Smarty is a template engine for PHP whose main goal is to facilitate a very useful way to separate the business logic from the presentation logic. This article introduces Smarty and demonstrates how to install the template, create an application from scratch and interact with a database.

Installing the Smarty Template Engine

The Smarty template engine can be downloaded from the official website. At this site you will also find complete documentation that will help you to learn more about working with Smarty templates.

To install and use Smarty you should go through the following steps:

  1. Unzip the Smarty archive to the proper directory. I put the Smarty library into the D:/Apache2.2/htdocs/php/ path. You should see the structure below in the Smarty directory.



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    Figure 1. The Structure of Smarty/libs Folder

  2. Now, to test if Smarty is correctly installed, you should put the code below into the index.php script. As you can see from the listing below, before checking if all the required working folders can be accessed (using the testInstall() method) , you should create a new Smarty variable:
    <?php
    
    //Put full path to Smarty.class.php
    require('D:/Apache2.2/htdocs/php/Smarty/libs/Smarty.class.php');
    
    //Create new variable $smarty from the class Smarty
    $smarty = new Smarty();
    
    //Verifies that all required working folders of the Smarty installation can //be accessed
    $smarty->testInstall();
    
    ?> 
  3. To see the output of the test, write http://localhost/php/Smarty/demo/index.php into the browser. You should get something like this:
    Smarty Installation test...
    Testing template directory...
    .\templates\ is OK.
    Testing compile directory...
    .\templates_c\ is OK.
    Testing plugins directory...
    D:\Apache2.2\htdocs\php\Smarty\libs\plugins\ is OK.
    Testing cache directory...
    .\cache\ is OK.
    Testing configs directory...
    .\configs\ is OK.
    Tests complete.

Creating a New Simple Smarty Application

In this section you will see how to create your own "Hello World" application. To do that, you should first create a new folder (I named it Smarty_example) in the D:/Apache2.2/htdocs/php/ directory, set the template directory for use with different templates (as you will see below in the index.php script), assign a variable (in this case, name) and then compile and display the template file, index.tpl.

<?php

//Put the full path to Smarty.class.php
require('D:/Apache2.2/htdocs/php/Smarty/libs/Smarty.class.php');

//Create new variable $smarty from the class Smarty
$smarty = new Smarty();

//Set the template directory used for different templates
$smarty->setTemplateDir('/ Smarty_example /templates');
//Set the compile directory 
$smarty->setCompileDir('/ Smarty_example /templates_c');
//Set the cache directory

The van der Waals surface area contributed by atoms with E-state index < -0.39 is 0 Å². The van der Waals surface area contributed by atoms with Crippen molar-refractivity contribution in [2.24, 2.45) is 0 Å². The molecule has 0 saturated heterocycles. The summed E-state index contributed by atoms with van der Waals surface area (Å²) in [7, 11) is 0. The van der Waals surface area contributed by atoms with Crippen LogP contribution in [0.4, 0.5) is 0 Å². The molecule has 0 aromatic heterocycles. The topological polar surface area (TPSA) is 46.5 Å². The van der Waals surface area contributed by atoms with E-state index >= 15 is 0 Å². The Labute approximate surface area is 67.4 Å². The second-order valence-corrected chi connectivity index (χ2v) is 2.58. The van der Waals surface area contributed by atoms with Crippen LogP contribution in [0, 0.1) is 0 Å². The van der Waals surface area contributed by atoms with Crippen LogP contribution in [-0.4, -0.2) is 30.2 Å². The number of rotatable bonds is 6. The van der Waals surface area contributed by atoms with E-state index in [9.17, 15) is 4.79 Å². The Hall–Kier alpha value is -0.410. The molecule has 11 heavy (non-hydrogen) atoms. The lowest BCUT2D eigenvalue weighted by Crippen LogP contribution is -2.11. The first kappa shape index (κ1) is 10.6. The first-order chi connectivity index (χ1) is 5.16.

$smarty->setCacheDir('/ Smarty_example /cache');
//Set the configs directory
$smarty->setConfigDir('/ Smarty_example /configs');

//Set the name variable variables
$smarty->assign('name', 'WORLD');

//Compile and display output of the template file
$smarty->display('index.tpl');

?> 

The template file, index.tpl, looks like this:

<html>
  <head>
    <title>Smarty</title>
  </head>
  <body>
    Hello, {$name}!
  </body>
</html>

The output of the "Hello World" application is:



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Figure 2. The Output of the First Simple Application "Hello World"

Creating a Complex Smarty Application Using Databases

In this section, I will demonstrate how to create an application that will use a bookstore database and its table, books. The books table structure and content can be seen in Figure 3.



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Figure 3. The Books Table Structure and Content

This application will connect to the bookstore database to get all the records, put them all into an array, one row next to another, and display the whole table using the template file.

But first, to connect to the bookstore database in PHP 5, I use the DatabaseSingletonClass listed below:

<?php
class DatabaseSingletonClass
{

    //set this constants to connect to your database - the default settings 
    //are just for testing tasks
    const MYSQL_HOST = "127.0.0.1";
    const MYSQL_USER = "root";
    const MYSQL_PASS = "";
    const MYSQL_DB = "bookstore";
   
    //A static member variable representing the class instance
    private static $_instance = null;

    //Locked down the constructor, therefore the class cannot be 
    //instantiated
    private function  __construct() { }

    //Prevent any object or instance of that class to be cloned
    public function  __clone() { 
      trigger_error( "Cannot clone instance of Singleton pattern ...",